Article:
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First Time Authors: Revealing the Book Cover
Looking back, we were very focused throughout the whole book process on the mechanisms of turning our idea into a reality but we never dwelled on the final finished product. For example, neither one of us remembers ever having a proper discussion about what the final book would actually look like. Instead we were consumed with key processes: 1. Having the idea and putting it on paper; 2. Doing the research on which publishing house to approach with our proposal; and 3. Going through the subsequent stages of revising the proposal post peer-review, contacting authors, receiving chapters, and editing. It almost seems as if we got so immersed in the joys and trials of each of these steps perhaps we didn’t dare look too far beyond the here and now.
Of course, there is another way of looking at this situation. We were obviously working towards a book. We had to deliver that high-quality product by a set deadline and the steps leading to it could not be delayed in any way. Once we had delivered the full manuscript then we would figure out the packaging—not an insignificant step, especially in regards to marketing and us liking the product, but also not a critical step in our subconscious.
So, it was a wonderful surprise when we received an email with the heading “Cover options”. Neither of us are particularly creative so we are glad that this packaging was led by the Elsevier designers. In the email, Marisa and the Design Team had sent us two possible covers for the book, both with a fittingly subtle message of the potential benefits of biochar to soils. As you will see when you buy the book (wink), the design and marketing team went with the black backdrop of charred land from which a determined green seedling grows. Shades of this same green are then used rather stylishly, if we may say so ourselves, for the book title, the ribbon on which our names sit, and the spine. It is moments like this that make this whole book editing process worth its weight in gold. It was exciting to see what the final product would look like and how it would sit on people’s bookshelves (either electronic or traditional).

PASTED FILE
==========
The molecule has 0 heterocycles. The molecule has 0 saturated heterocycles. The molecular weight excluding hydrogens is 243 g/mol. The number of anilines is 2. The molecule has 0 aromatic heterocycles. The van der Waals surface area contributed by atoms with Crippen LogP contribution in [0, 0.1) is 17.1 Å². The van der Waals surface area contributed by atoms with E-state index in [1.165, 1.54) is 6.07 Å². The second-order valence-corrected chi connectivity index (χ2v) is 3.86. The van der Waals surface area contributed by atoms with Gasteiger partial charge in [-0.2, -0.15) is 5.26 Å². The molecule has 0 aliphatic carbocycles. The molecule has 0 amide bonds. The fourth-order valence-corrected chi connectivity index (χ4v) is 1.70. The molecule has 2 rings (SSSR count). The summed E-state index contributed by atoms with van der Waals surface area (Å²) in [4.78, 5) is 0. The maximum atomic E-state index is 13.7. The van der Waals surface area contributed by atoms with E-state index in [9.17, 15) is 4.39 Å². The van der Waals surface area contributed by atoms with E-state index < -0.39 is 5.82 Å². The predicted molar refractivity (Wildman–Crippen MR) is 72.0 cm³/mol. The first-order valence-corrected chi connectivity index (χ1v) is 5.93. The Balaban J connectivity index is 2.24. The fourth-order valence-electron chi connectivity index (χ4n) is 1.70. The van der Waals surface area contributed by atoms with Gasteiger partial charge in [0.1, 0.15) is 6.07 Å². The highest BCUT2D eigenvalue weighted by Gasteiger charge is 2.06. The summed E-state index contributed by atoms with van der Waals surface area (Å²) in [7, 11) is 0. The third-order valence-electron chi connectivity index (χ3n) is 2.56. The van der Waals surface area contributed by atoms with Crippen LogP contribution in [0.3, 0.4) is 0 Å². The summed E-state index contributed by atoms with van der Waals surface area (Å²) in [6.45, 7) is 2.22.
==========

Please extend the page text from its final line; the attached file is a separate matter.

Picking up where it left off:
Although the covers were not too different from each other, deciding on one was not something we were going to take lightly. Printouts of both were made so that we could see them in different light. We asked Marisa for a few minor tweaks and had a major discussion about how our names should appear – one of us uses one of her names more than the other depending on whether she is in the northern or southern hemisphere! It was also nice to share the proposed covers with our husbands and close colleagues so that they could provide input.
The timing of revealing the cover was interesting (whether by chance or design we will never know). It was fairly early into the editing journey and we still had a long way to go. Seeing the cover meant this was really going to happen and we had to deliver.
About the Authors
I am an early stage academic with a keen interest in research, and research-led teaching, on how microbial communities are studied and then exploited in different environmental biotechnologies. My senior lectureship with Teesside University in 2006 was my first academic post following postdoctoral fellowships in Singapore and Oxford. I really enjoy working in successful partnerships with different colleagues especially where we do research across disciplines, share ideas and learn from each other. So co-editing a book with Caroline will go down in my memoirs as one of my career highlights.
I am a relatively early stage researcher whose area of expertise is in molecular ecology specifically looking at functional microbial communities within the soil. I first joined Teesside University a couple of years ago as my first lectureship position following my PhD and a small amount of postdoc work. When I first joined the University I was keen to establish myself as a researcher not just a member of teaching staff but struggled initially to juggle the two. I was quickly introduced to Komang who was interested in research similar to my own area.
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